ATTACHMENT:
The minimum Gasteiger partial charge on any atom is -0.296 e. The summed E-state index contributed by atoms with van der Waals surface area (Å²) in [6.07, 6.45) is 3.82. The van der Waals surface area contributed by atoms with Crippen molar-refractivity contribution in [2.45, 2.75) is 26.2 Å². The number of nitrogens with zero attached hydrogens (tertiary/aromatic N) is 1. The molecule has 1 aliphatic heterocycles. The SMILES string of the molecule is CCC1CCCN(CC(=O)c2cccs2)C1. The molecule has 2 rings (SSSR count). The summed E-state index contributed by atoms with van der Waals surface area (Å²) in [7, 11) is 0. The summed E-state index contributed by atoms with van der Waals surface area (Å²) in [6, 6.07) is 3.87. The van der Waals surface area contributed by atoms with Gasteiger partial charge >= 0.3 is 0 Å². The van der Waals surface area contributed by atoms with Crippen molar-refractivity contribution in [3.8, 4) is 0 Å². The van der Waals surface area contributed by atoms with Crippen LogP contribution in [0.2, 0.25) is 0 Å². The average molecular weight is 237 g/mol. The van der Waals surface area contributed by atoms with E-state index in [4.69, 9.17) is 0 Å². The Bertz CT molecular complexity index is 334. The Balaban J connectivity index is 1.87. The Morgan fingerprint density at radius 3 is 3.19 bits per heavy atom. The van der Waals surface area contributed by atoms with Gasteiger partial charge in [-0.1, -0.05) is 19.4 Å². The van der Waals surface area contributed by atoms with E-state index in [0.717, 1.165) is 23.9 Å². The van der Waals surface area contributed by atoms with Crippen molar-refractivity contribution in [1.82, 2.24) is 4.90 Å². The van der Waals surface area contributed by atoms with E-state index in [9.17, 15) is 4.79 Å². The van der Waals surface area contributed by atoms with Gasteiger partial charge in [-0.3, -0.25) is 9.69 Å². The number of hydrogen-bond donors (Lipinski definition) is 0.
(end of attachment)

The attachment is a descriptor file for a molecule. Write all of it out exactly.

The minimum Gasteiger partial charge on any atom is -0.296 e. The summed E-state index contributed by atoms with van der Waals surface area (Å²) in [6.07, 6.45) is 3.82. The van der Waals surface area contributed by atoms with Crippen molar-refractivity contribution in [2.45, 2.75) is 26.2 Å². The number of nitrogens with zero attached hydrogens (tertiary/aromatic N) is 1. The molecule has 1 aliphatic heterocycles. The SMILES string of the molecule is CCC1CCCN(CC(=O)c2cccs2)C1. The molecule has 2 rings (SSSR count). The summed E-state index contributed by atoms with van der Waals surface area (Å²) in [7, 11) is 0. The summed E-state index contributed by atoms with van der Waals surface area (Å²) in [6, 6.07) is 3.87. The van der Waals surface area contributed by atoms with Gasteiger partial charge >= 0.3 is 0 Å². The van der Waals surface area contributed by atoms with Crippen molar-refractivity contribution in [3.8, 4) is 0 Å². The van der Waals surface area contributed by atoms with Crippen LogP contribution in [0.2, 0.25) is 0 Å². The average molecular weight is 237 g/mol. The van der Waals surface area contributed by atoms with E-state index in [4.69, 9.17) is 0 Å². The Bertz CT molecular complexity index is 334. The Balaban J connectivity index is 1.87. The Morgan fingerprint density at radius 3 is 3.19 bits per heavy atom. The van der Waals surface area contributed by atoms with Gasteiger partial charge in [-0.1, -0.05) is 19.4 Å². The van der Waals surface area contributed by atoms with E-state index in [0.717, 1.165) is 23.9 Å². The van der Waals surface area contributed by atoms with Crippen molar-refractivity contribution in [1.82, 2.24) is 4.90 Å². The van der Waals surface area contributed by atoms with E-state index in [9.17, 15) is 4.79 Å². The van der Waals surface area contributed by atoms with Gasteiger partial charge in [-0.3, -0.25) is 9.69 Å². The number of hydrogen-bond donors (Lipinski definition) is 0.